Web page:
Mookie Betts can become first MVP winner for Red Sox since Dustin Pedroia in 2008. He would be second-youngest Sox MVP, behind only Fred Lynn. (Red Sox photo/Michael Ivins)
This is awards week in Major League Baseball, and two Red Sox players, right-fielder Mookie Betts and pitcher Rick Porcello, are finalists for the American League’s Most Valuable Player and Cy Young awards, respectively. The Cy Young will be announced Wednesday; the MVP will be announced the next night.
Betts is bidding to become the 11th Red Sox player, first since Dustin Pedroia in 2008, to win the MVP Award. Ted Williams is the only multiple winner in Red Sox history, Williams winning in 1946 and 1949. The only right fielder in Sox history to be named MVP is Jackie Jensen, in 1958.
Porcello has a chance to become the fourth pitcher in Sox history to win the Cy Young Award, first since Pedro Martinez won in consecutive years, 1999-2000. Jim Lonborg was Boston’s first Cy Young Award winner in 1967; Roger Clemens won the CY three times, in 1986, 1987 and 1991.
Betts, who turned 24 on Oct. 7, could become the second-youngest player in Sox history to be named MVP. He is 119 days older than Fred Lynn was when he won the MVP in 1975.
Check out the uncanny similarity between the numbers Betts posted in 2016 and those of Jacoby Ellsbury, who was still with the Red Sox in 2011 when he was MVP runner-up to Detroit right-hander Justin Verlander, who also won the Cy Young that season. A third Sox player, Nomar Garciaparra, also posted comparable numbers in 1997, when he was the American League Rookie of the Year.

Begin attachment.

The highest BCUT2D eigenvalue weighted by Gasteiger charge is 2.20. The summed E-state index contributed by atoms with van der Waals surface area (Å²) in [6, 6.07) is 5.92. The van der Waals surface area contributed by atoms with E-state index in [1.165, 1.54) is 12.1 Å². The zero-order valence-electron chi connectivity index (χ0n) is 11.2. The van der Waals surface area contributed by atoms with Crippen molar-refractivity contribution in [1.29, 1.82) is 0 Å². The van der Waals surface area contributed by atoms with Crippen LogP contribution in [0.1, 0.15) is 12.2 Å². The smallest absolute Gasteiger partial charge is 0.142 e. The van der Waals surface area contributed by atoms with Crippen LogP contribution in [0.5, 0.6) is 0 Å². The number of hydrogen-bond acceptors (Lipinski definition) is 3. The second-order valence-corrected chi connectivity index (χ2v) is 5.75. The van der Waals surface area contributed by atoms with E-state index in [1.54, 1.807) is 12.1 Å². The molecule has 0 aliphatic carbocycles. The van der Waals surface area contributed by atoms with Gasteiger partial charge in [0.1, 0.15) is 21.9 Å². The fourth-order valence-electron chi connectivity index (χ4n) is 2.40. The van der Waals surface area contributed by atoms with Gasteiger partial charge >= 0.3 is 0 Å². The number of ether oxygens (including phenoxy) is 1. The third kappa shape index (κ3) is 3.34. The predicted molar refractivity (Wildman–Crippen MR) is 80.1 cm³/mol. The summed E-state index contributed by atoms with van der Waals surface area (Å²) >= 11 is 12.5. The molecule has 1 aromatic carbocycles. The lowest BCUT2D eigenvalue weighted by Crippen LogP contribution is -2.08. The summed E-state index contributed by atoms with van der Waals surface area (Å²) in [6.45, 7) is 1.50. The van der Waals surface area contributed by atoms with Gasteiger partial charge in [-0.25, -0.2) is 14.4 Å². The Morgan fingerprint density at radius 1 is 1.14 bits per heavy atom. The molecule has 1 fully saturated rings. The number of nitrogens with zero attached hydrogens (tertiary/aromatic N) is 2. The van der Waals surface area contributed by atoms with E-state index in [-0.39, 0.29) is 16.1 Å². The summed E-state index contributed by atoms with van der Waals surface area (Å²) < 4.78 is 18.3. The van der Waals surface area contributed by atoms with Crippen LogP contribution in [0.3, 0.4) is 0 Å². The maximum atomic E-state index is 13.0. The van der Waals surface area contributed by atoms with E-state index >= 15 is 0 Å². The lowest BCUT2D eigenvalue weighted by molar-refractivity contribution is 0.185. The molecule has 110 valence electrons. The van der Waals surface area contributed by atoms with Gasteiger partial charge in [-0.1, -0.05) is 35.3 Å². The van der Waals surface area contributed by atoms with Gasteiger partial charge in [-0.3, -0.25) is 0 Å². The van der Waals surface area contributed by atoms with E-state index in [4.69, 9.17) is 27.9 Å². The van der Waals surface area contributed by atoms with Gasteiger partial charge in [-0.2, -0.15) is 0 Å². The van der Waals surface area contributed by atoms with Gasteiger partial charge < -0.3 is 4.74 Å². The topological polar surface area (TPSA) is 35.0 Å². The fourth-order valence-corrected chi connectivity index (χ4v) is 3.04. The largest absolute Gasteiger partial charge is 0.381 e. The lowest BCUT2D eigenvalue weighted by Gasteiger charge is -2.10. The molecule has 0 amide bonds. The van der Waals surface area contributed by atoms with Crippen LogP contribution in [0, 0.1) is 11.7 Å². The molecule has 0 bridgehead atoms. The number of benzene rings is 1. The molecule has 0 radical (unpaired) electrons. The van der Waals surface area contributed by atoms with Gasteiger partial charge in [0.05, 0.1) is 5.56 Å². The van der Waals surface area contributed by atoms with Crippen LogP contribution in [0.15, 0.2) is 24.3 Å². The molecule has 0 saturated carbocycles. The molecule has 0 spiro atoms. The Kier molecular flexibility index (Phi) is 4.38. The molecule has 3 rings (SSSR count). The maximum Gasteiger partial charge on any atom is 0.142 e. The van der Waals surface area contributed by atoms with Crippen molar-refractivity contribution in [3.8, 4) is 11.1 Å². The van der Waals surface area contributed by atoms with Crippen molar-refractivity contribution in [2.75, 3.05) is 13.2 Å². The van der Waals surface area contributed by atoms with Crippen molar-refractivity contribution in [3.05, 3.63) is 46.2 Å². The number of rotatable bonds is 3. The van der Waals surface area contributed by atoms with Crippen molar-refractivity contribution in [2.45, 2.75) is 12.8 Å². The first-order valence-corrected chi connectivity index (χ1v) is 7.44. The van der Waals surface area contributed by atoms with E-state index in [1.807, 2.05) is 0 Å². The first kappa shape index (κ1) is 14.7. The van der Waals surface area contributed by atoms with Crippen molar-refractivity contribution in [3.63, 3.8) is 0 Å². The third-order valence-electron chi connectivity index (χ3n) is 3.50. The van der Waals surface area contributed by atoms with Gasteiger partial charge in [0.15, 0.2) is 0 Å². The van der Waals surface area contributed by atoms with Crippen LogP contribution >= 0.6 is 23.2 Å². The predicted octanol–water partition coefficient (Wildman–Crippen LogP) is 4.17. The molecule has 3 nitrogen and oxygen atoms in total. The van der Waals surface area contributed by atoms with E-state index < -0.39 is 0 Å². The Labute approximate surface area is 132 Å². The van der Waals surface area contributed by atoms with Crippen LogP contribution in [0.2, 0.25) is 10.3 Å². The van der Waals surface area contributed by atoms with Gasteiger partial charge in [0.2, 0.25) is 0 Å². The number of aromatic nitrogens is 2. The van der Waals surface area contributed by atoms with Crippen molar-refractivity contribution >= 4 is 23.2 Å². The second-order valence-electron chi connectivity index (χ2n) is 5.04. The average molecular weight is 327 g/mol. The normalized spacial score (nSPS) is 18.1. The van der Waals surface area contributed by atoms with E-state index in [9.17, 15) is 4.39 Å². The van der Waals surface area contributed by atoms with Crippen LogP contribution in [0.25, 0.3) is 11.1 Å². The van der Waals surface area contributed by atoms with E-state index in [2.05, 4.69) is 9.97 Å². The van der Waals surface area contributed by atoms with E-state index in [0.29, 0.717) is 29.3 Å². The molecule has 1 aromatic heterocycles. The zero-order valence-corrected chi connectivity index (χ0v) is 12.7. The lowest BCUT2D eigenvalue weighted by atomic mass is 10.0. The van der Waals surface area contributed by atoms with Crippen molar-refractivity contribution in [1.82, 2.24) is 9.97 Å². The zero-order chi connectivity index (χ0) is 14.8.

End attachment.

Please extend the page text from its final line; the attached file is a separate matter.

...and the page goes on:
Like Betts, Ellsbury won a Gold Glove. Garciaparra never did in his 14-year career.
The 2011 season became an outlier for Ellsbury, who was 27 that year. He has not hit for a .300 average since, has never driven in more than 70 runs, and has had just one other season in his 10-year career in which he reached double figures in home runs, 16 in 2014.
Garciaparra, who turned 24 in 1997 just 76 days before Betts reached the same age, hit a career-high 35 home runs in 1998, and won back-to-back batting titles in 1999 and 2000—his .372 average in ’00 the highest by a right-handed hitter since Joe DiMaggio batted .381 in 1939. Except for 2001, when he played in just 21 games because of injury, Garciaparra never hit under .300 while with the Sox.
Rick Porcello’s ability to generate swings and misses, along with pinpoint control, is why he is a Cy Young contender and in rarefied company with Sox (Red Sox photo/Billie Weiss)
There is a compelling statistical comparison to be made for Porcello, too. Porcello went 22-4 with a 3.15 ERA, striking out 189 and walking just 32. If you look at his walks, strikeouts, and hits per 9 innings, these are the only seasons in Sox history that are comparable across the board.
*ERA plus adjusts ERA to a player’s ballpark and to the league average.
Martinez’s 2000 season is in a class of its own, arguably the greatest single season by a pitcher in history. And there are other statistical categories that would generate a different list of outstanding performances by a Sox pitcher. But for a combination of swing-and-miss ability with pinpoint control, Porcello is in elite company.